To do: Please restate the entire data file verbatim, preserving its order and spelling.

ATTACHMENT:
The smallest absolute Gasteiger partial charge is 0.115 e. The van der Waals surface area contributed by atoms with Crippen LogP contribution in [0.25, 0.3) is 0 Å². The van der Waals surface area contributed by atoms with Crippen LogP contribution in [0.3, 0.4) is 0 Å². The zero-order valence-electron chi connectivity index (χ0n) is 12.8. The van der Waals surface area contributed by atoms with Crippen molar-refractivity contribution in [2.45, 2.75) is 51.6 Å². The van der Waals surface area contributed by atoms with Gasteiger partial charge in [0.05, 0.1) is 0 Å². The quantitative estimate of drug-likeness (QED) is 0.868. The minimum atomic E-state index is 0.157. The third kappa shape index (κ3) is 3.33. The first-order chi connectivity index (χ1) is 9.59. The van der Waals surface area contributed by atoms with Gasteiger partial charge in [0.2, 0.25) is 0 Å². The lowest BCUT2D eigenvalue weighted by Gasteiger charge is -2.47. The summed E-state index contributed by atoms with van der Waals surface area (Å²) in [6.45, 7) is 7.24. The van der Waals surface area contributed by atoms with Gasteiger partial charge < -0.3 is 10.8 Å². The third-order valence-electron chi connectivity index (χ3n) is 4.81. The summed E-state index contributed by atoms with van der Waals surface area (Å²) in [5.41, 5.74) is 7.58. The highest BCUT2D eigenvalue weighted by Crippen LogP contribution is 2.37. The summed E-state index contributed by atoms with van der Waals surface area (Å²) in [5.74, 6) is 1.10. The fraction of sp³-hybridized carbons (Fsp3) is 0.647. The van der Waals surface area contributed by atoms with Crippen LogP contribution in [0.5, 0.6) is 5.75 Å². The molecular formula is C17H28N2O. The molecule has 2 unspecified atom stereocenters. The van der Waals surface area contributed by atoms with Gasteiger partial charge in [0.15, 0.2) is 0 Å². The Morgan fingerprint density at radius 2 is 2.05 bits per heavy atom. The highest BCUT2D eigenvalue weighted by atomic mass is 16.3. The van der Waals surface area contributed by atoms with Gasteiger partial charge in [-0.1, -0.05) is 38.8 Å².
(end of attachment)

The smallest absolute Gasteiger partial charge is 0.115 e. The van der Waals surface area contributed by atoms with Crippen LogP contribution in [0.25, 0.3) is 0 Å². The van der Waals surface area contributed by atoms with Crippen LogP contribution in [0.3, 0.4) is 0 Å². The zero-order valence-electron chi connectivity index (χ0n) is 12.8. The van der Waals surface area contributed by atoms with Crippen molar-refractivity contribution in [2.45, 2.75) is 51.6 Å². The van der Waals surface area contributed by atoms with Gasteiger partial charge in [0.05, 0.1) is 0 Å². The quantitative estimate of drug-likeness (QED) is 0.868. The minimum atomic E-state index is 0.157. The third kappa shape index (κ3) is 3.33. The first-order chi connectivity index (χ1) is 9.59. The van der Waals surface area contributed by atoms with Gasteiger partial charge in [0.2, 0.25) is 0 Å². The lowest BCUT2D eigenvalue weighted by Gasteiger charge is -2.47. The summed E-state index contributed by atoms with van der Waals surface area (Å²) in [6.45, 7) is 7.24. The van der Waals surface area contributed by atoms with Gasteiger partial charge < -0.3 is 10.8 Å². The third-order valence-electron chi connectivity index (χ3n) is 4.81. The summed E-state index contributed by atoms with van der Waals surface area (Å²) in [5.41, 5.74) is 7.58. The highest BCUT2D eigenvalue weighted by Crippen LogP contribution is 2.37. The summed E-state index contributed by atoms with van der Waals surface area (Å²) in [5.74, 6) is 1.10. The fraction of sp³-hybridized carbons (Fsp3) is 0.647. The van der Waals surface area contributed by atoms with Crippen LogP contribution in [0.5, 0.6) is 5.75 Å². The molecular formula is C17H28N2O. The molecule has 2 unspecified atom stereocenters. The van der Waals surface area contributed by atoms with Gasteiger partial charge in [0.15, 0.2) is 0 Å². The Morgan fingerprint density at radius 2 is 2.05 bits per heavy atom. The highest BCUT2D eigenvalue weighted by atomic mass is 16.3. The van der Waals surface area contributed by atoms with Gasteiger partial charge in [-0.1, -0.05) is 38.8 Å².